A report on Parliamentary system

The Palace of Westminster in London, United Kingdom. The Westminster system originates from the British Houses of Parliament.
The Reichstag Building in Berlin, Germany. The Consensus system is used in most Western European countries.
Parliament of Canada
Jatiya Sangsad Bhaban, parliament building of Bangladesh
Sansad Bhavan, parliament building of India
Council of Representatives of Iraq
Knesset of Israel in Jerusalem
Parliament of Malaysia
National Assembly of Armenia
The administrative building of the Albanian Parliament
The Congress of Deputies, the lower chamber of Spanish Parliament
Parliament of Australia
Parliament of New Zealand

System of democratic governance of a state where the executive derives its democratic legitimacy from its ability to command the support ("confidence") of the legislature, typically a parliament, to which it is accountable.

- Parliamentary system
The Palace of Westminster in London, United Kingdom. The Westminster system originates from the British Houses of Parliament.

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Grassalkovich Palace in Bratislava is the seat of the President of Slovakia.

Head of state

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Public persona who officially embodies a state in its unity and legitimacy.

Public persona who officially embodies a state in its unity and legitimacy.

Grassalkovich Palace in Bratislava is the seat of the President of Slovakia.
World's parliamentary states (as of 2022): Republics with an executive president elected by a parliament Parliamentary republics Parliamentary constitutional monarchies in which the monarch usually does not personally exercise power Presidential republics, one-party states, and other forms of government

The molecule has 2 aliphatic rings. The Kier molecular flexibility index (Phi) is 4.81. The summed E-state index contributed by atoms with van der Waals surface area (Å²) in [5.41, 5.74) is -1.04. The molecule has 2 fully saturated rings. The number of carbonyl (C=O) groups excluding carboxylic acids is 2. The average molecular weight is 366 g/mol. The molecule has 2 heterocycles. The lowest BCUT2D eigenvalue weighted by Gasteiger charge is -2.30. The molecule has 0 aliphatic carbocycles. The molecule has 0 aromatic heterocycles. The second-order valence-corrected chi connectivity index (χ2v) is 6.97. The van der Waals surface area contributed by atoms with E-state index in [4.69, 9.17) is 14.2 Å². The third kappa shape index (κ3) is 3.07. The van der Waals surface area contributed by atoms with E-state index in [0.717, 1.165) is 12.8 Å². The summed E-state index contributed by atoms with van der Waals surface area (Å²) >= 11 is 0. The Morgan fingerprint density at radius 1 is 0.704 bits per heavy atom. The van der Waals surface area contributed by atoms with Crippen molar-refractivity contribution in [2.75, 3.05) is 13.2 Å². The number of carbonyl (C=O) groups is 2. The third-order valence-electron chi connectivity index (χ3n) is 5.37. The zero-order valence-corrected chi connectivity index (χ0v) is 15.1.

Elizabeth II is the reigning monarch and head of state of the United Kingdom and 14 other countries
Charles de Gaulle, President and head of state of the French Fifth Republic (1959–1969)
George Washington, the first president of the United States, set the precedent for an executive head of state in republican systems of government
George V, Emperor of India, and Empress Mary at the Delhi Durbar, 1911.
Tekiso Hati, ambassador of the Kingdom of Lesotho, presenting his credentials to Russian president Vladimir Putin
Daniel B. Shapiro, U.S. ambassador to Israel, presents his credentials to Israeli president Shimon Peres on 3 August 2011
A 1992 Letter of Credence, written in French, for the Czechoslovakian Ambassador to Lithuania, signed by the President of Czechoslovakia and addressed to his Lithuanian counterpart
Albert II, King of the Belgians inspecting troops on Belgium's national day in 2011
Nicolas Sarkozy, President of France and General Jean-Louis Georgelin, Chief of the Defence Staff, reviewing troops during the 2008 Bastille Day military parade on the Champs-Élysées in Paris
Francis, from March 2013 the sovereign of the Vatican City State, an ex officio role of the Pope
Abdulmecid II is the 150th and last Caliph of Islam from Ottoman dynasty
Four generations of Danish kings in 1903: King Christian IX (left), Christian (X) (back), Frederick (VIII) (right), and Frederick (IX) (front)
The National Monument to Emperor Wilhelm I in Berlin, Germany, dedicated 1897, nearly 10 years after his death. The monument was destroyed by the communist government in 1950.
Title page of 1550 Italian edition of Machiavelli's The Prince